Whatever may have been the motive to the introduction of this clause into policies of insurance, which was done as early as the year 1749, and most probably with the intention of protecting insurers against losses arising solely from a deterioration of the article, by its own perishable quality—or whatever ambiguity may once have existed from the term average being used in different senses, that is as signifying a contribution to a general loss, and also a particular or partial injury falling on the subject insured, it is well understood at the present day, with respect to such articles, that underwriters are free from all partial losses of every kind, which do not arise from a contribution towards a general average. It only remains then to examine, and so the question has properly been treated at bar, whether the hides, which were sunk and not reclaimed, constituted a total or partial loss within the meaning of this policy. It has been considered as total by the counsel of the assured, but the Court cannot perceive any ground for treating it in that way, inasmuch as out of many thousand hides which were on board, not quite eight hundred were lost, making in point of value somewhat less than one sixth part of the sum insured by this policy. If there were no memorandum in the way, and the Plaintiff had gone on to recover, as in that case he might have done, it is perceived at once that he must have had judgment only for a partial loss, which would have been equivalent to the injury actually sustained. But without having recourse to any reasoning on the subject, the proposition appears too self evident not to command universal assent, that when only a part of a cargo, consisting all of the same kind of articles, is lost in any way whatever, and the residue, which in this case amounts to much the greatest part,) arrives in safety at its port of destination, the loss cannot but be partial, and that this must forever be so, as long as a part continues to be less than the whole. This loss then being a particular loss only, and not resulting from a general average, the Court is of opinion that the Defendants are not liable for it.
Having disposed of this point, it would seem as if much difficulty could not occur in deciding the other question, which has been made in this cause, and that is—whether the assured is not entitled to recover the expenses which he was put to in saving part of the hides which had sunk.
This liability is supposed to result from that clause in the policy, which authorizes the assured, 'in case of any loss or damage, to sue labor and travel for, in and about the defence, safeguard and recovery of the goods, or any part thereof, to the charges whereof the assurers will contribute according to the amount of the sum insured.' If this clause be construed with reference to what is most evidently its subject matter, that is a loss within the policy, and in connexion with other parts of the instrument, it seems impossible to misunderstand it, or that it should receive so extensive an application as the plaintiff is desirous of giving to it. The parties certainly meant to apply it only to the case of those losses or injuries for which the assurers, if they had happened, would have been responsible. Having, in such cases only, an interest in rescuing or relieving the property, it is reasonable that then only they should defray the charges incurred by an effort made for that purpose; but when a loss takes place, which cannot be thrown on them, it would require a much stronger and more explicit stipulation than we find in the policy to render them liable to contribute to such expenses. If a cargo be insured for a long voyage against sea risks only, and a capture intervene the very day after the vessel leaves port, it is very clear that the underwriter is not only not liable for such a loss, but that he derives an advantage from it, as his risk may be terminated thereby, and the whole premium be earned, and yet if the construction now endeavoured to be put on this clause should prevail, all the expenses of claiming a property, in which he had no interest, and which if condemned is a matter of indifference to him, and all the costs of pursuing it through an almost endless litigation, would be thrown, whether the pursuit were successful or otherwise, or an insurer who had taken care to restrict his liability to losses by perils of the sea only. The Court cannot subscribe to such an interpretation, when a more natural, rational, and obvious one, and that without departing from the letter of the instrument, presents itself, which is, that this clause can never apply but in such cases as would, if they happen, be losses (either partial or total) within the meaning of the policy. We are therefore of opinion, that the underwriters not being answerable for the principal loss in this case, they cannot be so for the subsequent expenses which were incurred in recovering the property.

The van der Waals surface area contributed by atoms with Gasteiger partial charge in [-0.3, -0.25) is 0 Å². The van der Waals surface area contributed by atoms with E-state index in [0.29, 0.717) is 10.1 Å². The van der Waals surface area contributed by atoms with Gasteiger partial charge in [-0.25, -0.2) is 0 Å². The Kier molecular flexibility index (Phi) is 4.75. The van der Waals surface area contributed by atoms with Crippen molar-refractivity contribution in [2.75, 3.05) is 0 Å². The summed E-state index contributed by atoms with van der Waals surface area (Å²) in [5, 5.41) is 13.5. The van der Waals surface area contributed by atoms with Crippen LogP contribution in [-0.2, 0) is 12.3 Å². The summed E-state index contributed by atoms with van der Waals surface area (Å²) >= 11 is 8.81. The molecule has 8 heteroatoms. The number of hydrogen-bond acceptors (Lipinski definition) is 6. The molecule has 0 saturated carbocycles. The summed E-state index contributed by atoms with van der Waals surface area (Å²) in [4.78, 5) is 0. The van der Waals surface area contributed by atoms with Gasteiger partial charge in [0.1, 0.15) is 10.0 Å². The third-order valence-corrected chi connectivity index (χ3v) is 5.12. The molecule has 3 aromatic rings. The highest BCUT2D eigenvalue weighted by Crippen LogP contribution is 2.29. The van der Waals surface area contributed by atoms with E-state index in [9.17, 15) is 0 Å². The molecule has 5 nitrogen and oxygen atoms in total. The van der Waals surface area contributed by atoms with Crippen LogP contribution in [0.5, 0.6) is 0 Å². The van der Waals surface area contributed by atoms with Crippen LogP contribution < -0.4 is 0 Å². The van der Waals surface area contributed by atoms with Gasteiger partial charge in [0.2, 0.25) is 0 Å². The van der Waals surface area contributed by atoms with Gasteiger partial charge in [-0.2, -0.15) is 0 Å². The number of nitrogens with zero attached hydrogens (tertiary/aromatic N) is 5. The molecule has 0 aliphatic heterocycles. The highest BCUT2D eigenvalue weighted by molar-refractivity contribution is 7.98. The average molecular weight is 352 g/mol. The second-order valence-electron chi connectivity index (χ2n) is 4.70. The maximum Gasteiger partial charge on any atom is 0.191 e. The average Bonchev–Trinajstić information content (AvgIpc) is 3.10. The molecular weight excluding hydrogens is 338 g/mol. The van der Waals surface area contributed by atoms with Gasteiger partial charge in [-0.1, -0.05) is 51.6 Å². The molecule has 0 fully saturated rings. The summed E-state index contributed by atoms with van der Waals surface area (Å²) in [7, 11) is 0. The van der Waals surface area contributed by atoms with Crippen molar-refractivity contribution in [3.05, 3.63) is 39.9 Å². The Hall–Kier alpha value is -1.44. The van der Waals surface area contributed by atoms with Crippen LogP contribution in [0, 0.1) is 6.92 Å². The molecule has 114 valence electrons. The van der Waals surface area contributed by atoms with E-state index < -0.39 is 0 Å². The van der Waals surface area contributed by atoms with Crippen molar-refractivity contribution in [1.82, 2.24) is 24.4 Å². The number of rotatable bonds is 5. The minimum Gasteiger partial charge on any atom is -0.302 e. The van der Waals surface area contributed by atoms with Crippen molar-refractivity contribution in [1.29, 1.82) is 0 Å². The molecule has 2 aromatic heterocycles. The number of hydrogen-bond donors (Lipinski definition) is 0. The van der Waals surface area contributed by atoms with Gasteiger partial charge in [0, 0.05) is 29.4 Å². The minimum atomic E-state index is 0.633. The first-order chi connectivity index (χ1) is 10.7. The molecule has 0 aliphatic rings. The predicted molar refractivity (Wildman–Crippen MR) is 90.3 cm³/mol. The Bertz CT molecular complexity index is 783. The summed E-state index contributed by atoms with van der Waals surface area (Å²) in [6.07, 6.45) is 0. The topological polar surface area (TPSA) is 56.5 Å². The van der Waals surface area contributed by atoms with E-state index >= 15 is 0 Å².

The judgment of the Court below, is affirmed with costs.